Following the Russian invasion of Crimea in 2014, Yemchuk spent five years travelling to Odesa to document young people volunteering to join the army. Her upcoming photobook is a reminder of the love and lives of the young Ukrainian people now faced with war
“People have said that in my work, I tend to romanticise my country,” says Yelena Yemchuk. “When you look at the photographs that I take in Ukraine… everything has a little halo of beauty around it. Even if it’s just a dirty jacket lying on the ground with a cigarette stubbed out on it.”
Yemchuk was born and raised in the Ukrainian capital Kyiv, which at the time of writing is facing the full force of Vladimir Putin’s hostile army. The photographer is no stranger to the collateral damage of dictatorships. At the age of 11, during the later years of Leonid Brezhnev’s 18-year rule of the Soviet Union, Yemchuk’s parents emigrated to the United States, leaving behind everything and everyone they knew.
After graduating from the ArtCenter College of Design in Pasadena, California, Yemchuk began translating her relationship with Ukraine to photography, a process that became more focused during her frequent trips back. Yemchuk first visited Odesa in 2003, and immediately felt a connection with the city and its inhabitants. “That was when I found my language,” she says. “We were on the beach and I had three or four rolls of film in my pocket. Five minutes later, I was running back to get the rest of my film. It was like one of those amazing dreams where everywhere you look there’s a photograph, everywhere you look there’s something going on, something magical happening.”
Ten years would pass before Yemchuk visited again, in 2013. “It felt like Odesa [was] its own floating dreamland… I needed to capture it right there and then,” she says. “I didn’t know what I wanted to shoot, I was just shooting and hanging out and experiencing the city.”
Then, in 2014, Russia launched its first invasion of Ukraine. “I told my husband, ‘I have to go to Ukraine’,” says Yemchuk. “I needed to tell the story of this city… I needed to capture this as it is going on. It was an emotional response.”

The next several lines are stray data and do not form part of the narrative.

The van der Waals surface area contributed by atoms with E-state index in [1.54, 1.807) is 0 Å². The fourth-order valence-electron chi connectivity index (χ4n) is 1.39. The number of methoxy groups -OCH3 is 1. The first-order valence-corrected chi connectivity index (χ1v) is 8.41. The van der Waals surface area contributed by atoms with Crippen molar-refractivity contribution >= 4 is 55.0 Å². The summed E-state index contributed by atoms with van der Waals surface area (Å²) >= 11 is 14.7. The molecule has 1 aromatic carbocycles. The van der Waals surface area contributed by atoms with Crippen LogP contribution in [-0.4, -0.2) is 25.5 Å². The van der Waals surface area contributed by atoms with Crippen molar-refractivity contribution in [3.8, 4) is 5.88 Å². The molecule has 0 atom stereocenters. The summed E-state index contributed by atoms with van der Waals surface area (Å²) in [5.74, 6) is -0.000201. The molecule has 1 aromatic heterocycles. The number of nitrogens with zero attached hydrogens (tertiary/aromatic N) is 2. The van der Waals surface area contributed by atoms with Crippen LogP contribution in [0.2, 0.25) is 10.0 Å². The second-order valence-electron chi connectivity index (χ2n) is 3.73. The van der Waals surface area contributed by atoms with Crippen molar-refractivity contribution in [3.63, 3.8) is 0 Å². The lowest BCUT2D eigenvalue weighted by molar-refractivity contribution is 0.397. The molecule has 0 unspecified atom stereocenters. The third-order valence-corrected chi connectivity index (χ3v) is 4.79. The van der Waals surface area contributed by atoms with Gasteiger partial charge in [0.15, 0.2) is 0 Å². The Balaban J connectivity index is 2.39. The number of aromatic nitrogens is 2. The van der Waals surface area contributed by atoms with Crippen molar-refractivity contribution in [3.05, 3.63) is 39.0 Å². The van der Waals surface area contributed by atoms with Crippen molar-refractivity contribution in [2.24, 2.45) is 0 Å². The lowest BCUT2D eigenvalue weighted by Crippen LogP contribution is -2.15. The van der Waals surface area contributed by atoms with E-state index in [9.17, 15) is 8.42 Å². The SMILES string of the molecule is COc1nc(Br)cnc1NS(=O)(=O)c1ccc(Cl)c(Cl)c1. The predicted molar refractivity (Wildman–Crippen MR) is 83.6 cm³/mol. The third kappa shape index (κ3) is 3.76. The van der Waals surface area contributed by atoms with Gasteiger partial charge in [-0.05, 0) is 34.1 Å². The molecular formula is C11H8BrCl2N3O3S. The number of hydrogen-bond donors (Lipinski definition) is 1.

For Ukrainian people, 2014 marked the start of the current conflict, when Russian-backed separatists took up arms in the Donbas region of the country, along Ukraine’s eastern border with Russia. This followed months of Euromaidan protests in Kyiv against the pro-Russia rule of then-president, Viktor Yanukovych, whose use of deadly force against protesters quickly escalated the conflict.
By March 2014, Putin had ordered the annexation of Crimea – a peninsula of Ukraine – and hundreds of civilians around the country were killed in clashes between supporters of both sides. In Odesa, a city with complicated historical ties to Russia and Ukraine, such confrontations left 48 people dead. In the aftermath, the Odesa Military Academy began welcoming young recruits.
Between 2015 and 2019, Yemchuk made repeated trips there, documenting the 16 and 17-year-olds and their daily lives. “I heard from friends that young people were volunteering to join the army,” she says. “It’s almost like they knew that [the 2022 invasion] was going to happen… they felt they were being invaded, that they needed to protect themselves.”
“Now, when I look at it, of course, I’m like, ‘Where the hell is this guy right now?’, ‘Where is this girl?’ And my heart is breaking for where they could be”
The resulting book, Odesa, is published by Gost this spring. “I wanted to document the faces of these children going off to fight, but I quickly felt like the faces needed more context. So I began to shoot everything,” Yemchuk writes in it.
Her images have an ethereal quality, underpinned by a sense of curiosity and wonder. The subjects are often found in nature or culture: religious processions, dense vegetation, bright light; their faces claustrophobically cocooned, inquisitive, brooding and hopeful. “I fell in love with it: with the city, the smell in the air, the people, their lives, their ability to love everything and everyone. I fell in love with Odesa like you would with a person,” she explains.
The book was designed before Russian troops invaded Ukraine in February 2022. “Now, when I look at it, of course, I’m like, ‘Where the hell is this guy right now?’, ‘Where is this girl?’ And my heart is breaking for where they could be,” says Yemchuk.
When asked if this has changed the way she perceives the photos, she is adamant: “I don’t think I want to go back and change anything because, for me, this book still stands as it stands. [It captures] the people of Odesa. And I want to show them the way I saw them there and then… because [the war] doesn’t change who they are.”
Paul Stafford is a travel journalist and photographer based in Birmingham but often found anywhere that is not at all like Birmingham. He writes for BBC Travel, Euronews, Rough Guides and many others. He also makes and releases music as one half of the rock duo First Frontier.